E.V. Ivy League dreamers choose their colleges - East Valley Tribune: East Valley Education News

E.V. Ivy League dreamers choose their colleges

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Posted: Monday, May 15, 2006 10:25 am | Updated: 4:03 pm, Fri Oct 7, 2011.

East Valley teens with Ivy League dreams did just about everything possible during high school to impress college admissions officials.

The students took collegelevel courses and earned straight A’s on every report card. They aced their SATs, participated on clubs and sports teams and volunteered in the community.

But some top-tier colleges still said no. Duke rejected Desert Mountain High School standout Alex Blum in Scottsdale. And Harvard said no to Mesquite High School valedictorian Leslie Shen in Gilbert.

But many prestigious colleges also said yes. Schools from the Ivy League on the East Coast to Stanford University in California lined up for the four scholars the Tribune has followed since August.

That meant the students had their chance in May to turn the tables on admissions officials and send their own rejection or acceptance notices. How they made their final choices might surprise you. Hint: Princeton’s social scene can be a little dull.

- Alex Blum, Scottsdale’s Desert Mountain High School, will attend college in Medford, Mass at Tufts University.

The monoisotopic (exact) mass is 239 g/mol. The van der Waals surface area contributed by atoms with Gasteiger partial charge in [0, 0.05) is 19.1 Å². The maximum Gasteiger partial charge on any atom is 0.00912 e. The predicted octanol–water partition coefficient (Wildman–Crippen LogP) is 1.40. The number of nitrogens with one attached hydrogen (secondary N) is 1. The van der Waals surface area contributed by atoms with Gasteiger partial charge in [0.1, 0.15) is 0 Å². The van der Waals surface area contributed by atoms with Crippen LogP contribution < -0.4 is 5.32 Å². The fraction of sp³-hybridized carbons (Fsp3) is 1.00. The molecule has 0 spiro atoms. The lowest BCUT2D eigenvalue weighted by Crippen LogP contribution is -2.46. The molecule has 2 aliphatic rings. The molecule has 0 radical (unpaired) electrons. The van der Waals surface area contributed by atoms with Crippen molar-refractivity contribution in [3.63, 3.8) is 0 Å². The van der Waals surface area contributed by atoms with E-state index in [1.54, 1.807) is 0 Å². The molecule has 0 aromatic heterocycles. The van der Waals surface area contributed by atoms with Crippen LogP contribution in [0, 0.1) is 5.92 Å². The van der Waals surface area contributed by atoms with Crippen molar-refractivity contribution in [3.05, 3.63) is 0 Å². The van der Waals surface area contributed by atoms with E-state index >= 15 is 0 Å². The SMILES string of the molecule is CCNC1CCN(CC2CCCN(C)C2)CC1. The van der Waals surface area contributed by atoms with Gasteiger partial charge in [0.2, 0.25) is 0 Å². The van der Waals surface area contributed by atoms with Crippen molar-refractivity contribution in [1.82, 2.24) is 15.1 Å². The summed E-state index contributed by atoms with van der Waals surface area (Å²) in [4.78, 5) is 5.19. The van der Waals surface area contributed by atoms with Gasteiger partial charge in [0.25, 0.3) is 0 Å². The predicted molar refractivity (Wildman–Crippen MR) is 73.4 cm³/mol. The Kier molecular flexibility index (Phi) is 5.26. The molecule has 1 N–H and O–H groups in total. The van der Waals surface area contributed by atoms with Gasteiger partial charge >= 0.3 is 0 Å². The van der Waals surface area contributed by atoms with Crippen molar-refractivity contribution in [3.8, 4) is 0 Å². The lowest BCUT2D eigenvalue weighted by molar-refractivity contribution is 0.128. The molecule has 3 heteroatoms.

Alex Blum’s Ivy League plans didn’t turn out quite as he had hoped.

His 4.2 grade point average in Desert Mountain’s International Baccalaureate program, his experience with student government, National Honor Society, starting up a book club and volunteering with sick children — all these were not enough to gain admission to Duke University, Georgetown University or the University of Pennsylvania.

The news that those three schools rejected him came on the same day in April.

Ouch.

But Blum, 17, is not looking back. “Honestly, I feel like the colleges are missing out on me,” he said.

Instead, he’s focusing on his future at Tufts University in Medford, Mass. Tufts and Brandeis University originally placed him on wait lists, which left him feeling “pretty hopeless.”

“I don’t think many people ever get off those,” he said.

But last week, they both gave him the green light.

“I visited (Tufts) when I was in Boston over the summer, and it seemed to have incredible people,” Blum said. “It kind of has the things I’m looking for: It’s near a big city, but not in one, it’s a midsized school with good academics.”

Still, the big decisions are never easy. He considered American University because he received an $18,000 scholarship there, but he wanted stronger academics.

Tufts won’t be cheap. Tuition, room and board come to $45,000 per year, which his parents will pay.

- Leslie Shen, Gilbert’s Mesquite High School, will attend college at Wellesley.

Leslie Shen is going to become a Wellesley Woman.

Following in the footsteps of Hillary Clinton and Madeline Albright, Shen decided to attend the all-female Wellesley College near Boston.

“The main goal of Wellesley is to educate women and empower them to lead this world,” Shen said. “I think my vision of what kind of (school) I want to go to changed along the way.”

Shen, valedictorian at Mesquite High School in the Gilbert Unified School District, said college applications soaked up the majority of her senior year.

She set her sights on Harvard University in the fall.